Tracing the sequence of Fielding’s five-act comedies, one sees clearly how the conventions of the genre and Fielding’s interests grew steadily. The Congrevian comedy of manners followed patterns that had codified during four decades of Restoration theater. The staple plot presents a witty hero in pursuit of love and fortune through fashionable London society. Love begins as a hunt for pleasure—like a fox hunt, a chase of elaborate ceremony—with the hunter well equipped by a solid inheritance. The hero, a skeptic about the virtues of marriage, enjoys the hunt until he meets a woman whose wit and intelligence match his own. Now the hero’s pursuit changes: Love’s quality matters more to him than variety, and his wealth enables him to avoid mindless conformity to society’s customs. The lovers display their attractive characters and mutual affection in brilliant dialogue, and they overcome whatever obstacles arise: rival lovers, disagreeable guardians, legal complexities. By manipulating other characters, the lovers bring their courtship to a successful conclusion which sees deserving heads, hearts, and fortunes united. Although the dramatist might make, in the course of things, satiric points about contemporary values and attitudes, Congrevian comedy emphasizes the mutual attraction of the young lovers. John Loftis has called this celebration of attraction, as it matures from a physical desire to incorporate intellectual parity, the “gaiety of sex.” Congrevian comedy entertains and improves by championing the pursuit of love.
Love in Several Masques
Fielding’s first two comedies, Love in Several Masques and The Temple Beau, remain faithful to the conventions and emphases of the type. In the first play, Merital seeks to win Helena, whose guardians, an aunt and uncle, wish to marry her to the foolish man-about-town, Apish. The aunt, Lady Trap, is an obstacle in another sense: She is trying to seduce Merital. The lovers elope after Merital pretends friendship with Apish to gain access to Helena. In the second play, Veromil, though defrauded of his inheritance by a rascally brother, pursues Bellaria because he loves her. His rival is a high-living rake and supposed law student, Henry Wilding, who courts Bellaria as a means of recouping his wasted fortune. The timely intervention of an old family servant exposes the fraud and secures social recognition for Veromil’s marriage to Bellaria. Although the plays attack the contemporary feeling that money and concern for the family name are more important than love, their satire does not obscure the zesty pursuit of love.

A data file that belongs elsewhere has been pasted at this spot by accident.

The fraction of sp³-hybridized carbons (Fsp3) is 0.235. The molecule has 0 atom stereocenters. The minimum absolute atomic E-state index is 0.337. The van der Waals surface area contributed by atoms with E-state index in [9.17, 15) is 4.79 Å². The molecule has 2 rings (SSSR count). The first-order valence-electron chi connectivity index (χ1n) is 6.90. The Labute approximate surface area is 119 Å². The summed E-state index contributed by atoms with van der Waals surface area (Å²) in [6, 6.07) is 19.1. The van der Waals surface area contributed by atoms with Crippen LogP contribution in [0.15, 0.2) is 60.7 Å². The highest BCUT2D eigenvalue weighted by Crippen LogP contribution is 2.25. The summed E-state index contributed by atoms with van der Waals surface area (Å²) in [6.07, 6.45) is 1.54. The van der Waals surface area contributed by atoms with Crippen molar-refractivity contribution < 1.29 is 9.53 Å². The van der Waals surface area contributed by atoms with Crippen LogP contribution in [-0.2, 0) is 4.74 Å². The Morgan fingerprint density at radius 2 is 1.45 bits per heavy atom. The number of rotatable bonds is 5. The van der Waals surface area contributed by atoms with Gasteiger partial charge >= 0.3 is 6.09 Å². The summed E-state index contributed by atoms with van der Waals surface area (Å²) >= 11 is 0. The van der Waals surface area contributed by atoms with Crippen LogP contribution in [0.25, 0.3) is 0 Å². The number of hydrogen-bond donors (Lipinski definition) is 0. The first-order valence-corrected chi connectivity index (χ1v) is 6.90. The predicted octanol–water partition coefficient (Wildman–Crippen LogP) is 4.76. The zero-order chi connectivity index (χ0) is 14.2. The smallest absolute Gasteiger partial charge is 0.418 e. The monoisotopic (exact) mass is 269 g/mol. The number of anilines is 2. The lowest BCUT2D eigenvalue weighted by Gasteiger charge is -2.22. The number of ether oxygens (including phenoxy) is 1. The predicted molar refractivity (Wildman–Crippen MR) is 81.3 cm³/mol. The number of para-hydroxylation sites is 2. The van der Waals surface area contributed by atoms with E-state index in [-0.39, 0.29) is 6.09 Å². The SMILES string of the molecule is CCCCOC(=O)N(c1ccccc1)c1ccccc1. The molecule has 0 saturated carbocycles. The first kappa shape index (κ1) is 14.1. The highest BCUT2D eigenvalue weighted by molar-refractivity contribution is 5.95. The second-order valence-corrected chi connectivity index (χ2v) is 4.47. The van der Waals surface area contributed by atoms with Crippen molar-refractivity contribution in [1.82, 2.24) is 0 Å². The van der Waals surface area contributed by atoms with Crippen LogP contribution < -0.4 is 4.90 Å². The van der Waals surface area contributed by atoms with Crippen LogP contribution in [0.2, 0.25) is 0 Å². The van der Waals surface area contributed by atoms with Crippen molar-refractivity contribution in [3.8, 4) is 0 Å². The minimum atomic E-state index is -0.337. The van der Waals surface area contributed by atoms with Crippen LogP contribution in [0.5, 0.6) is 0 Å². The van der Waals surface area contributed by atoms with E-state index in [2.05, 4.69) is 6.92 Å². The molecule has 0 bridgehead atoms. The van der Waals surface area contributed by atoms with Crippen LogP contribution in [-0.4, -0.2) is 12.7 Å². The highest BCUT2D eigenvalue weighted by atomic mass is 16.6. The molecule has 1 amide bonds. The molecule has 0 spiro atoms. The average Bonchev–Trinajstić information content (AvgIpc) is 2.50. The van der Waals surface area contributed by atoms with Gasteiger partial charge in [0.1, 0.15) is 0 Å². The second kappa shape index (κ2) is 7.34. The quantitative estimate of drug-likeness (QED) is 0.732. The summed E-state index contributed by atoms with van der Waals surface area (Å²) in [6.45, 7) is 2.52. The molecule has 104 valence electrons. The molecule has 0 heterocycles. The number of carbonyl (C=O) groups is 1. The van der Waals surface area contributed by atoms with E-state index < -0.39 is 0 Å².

This is not the case, however, in Fielding’s other five-act comedies. Perhaps because comedy is a traditional vehicle for lashing vice and exposing folly, Fielding increasingly gave precedence to theme over conventions of character and plot. A moralist, like many eighteenth century authors, he could not help paying more attention to political, professional, and social corruption than he did to literary traditions. Though this emphasis weakened the public appeal of his five-act plays, it shows his thinking and underlies his growing sense of dramatic freedom.
Rape upon Rape
Rape upon Rape, which claims to present contemporary life as any observer could remark it, is more a thesis play than a comedy. The title (which offended Fielding’s contemporaries and had to be changed) both describes the literal action and also becomes a symbolic indictment of the English judicial system. Hilaret’s plans to elope with Captain Constant are upset when she is accosted by the rakish Ramble. Her cry of “rape” causes Ramble to be apprehended, but he then charges her with swearing a false accusation. Both are hauled before Justice Squeezum, who solicits bribes from men and women alike: money from the former and sex from the latter. Managing to escape Squeezum’s solicitations, Hilaret learns that Constant has been carried to the same court on a false rape charge. Although Hilaret and Constant are true lovers, who proceed to expose Squeezum’s corruption and manage to marry, little attention is paid to celebrating their mutual attraction. The play offers some amusing moments, but there is, not surprisingly, little gaiety in the themes of pandering, attempted rape, and injustice.
The Modern Husband and The Universal Gallant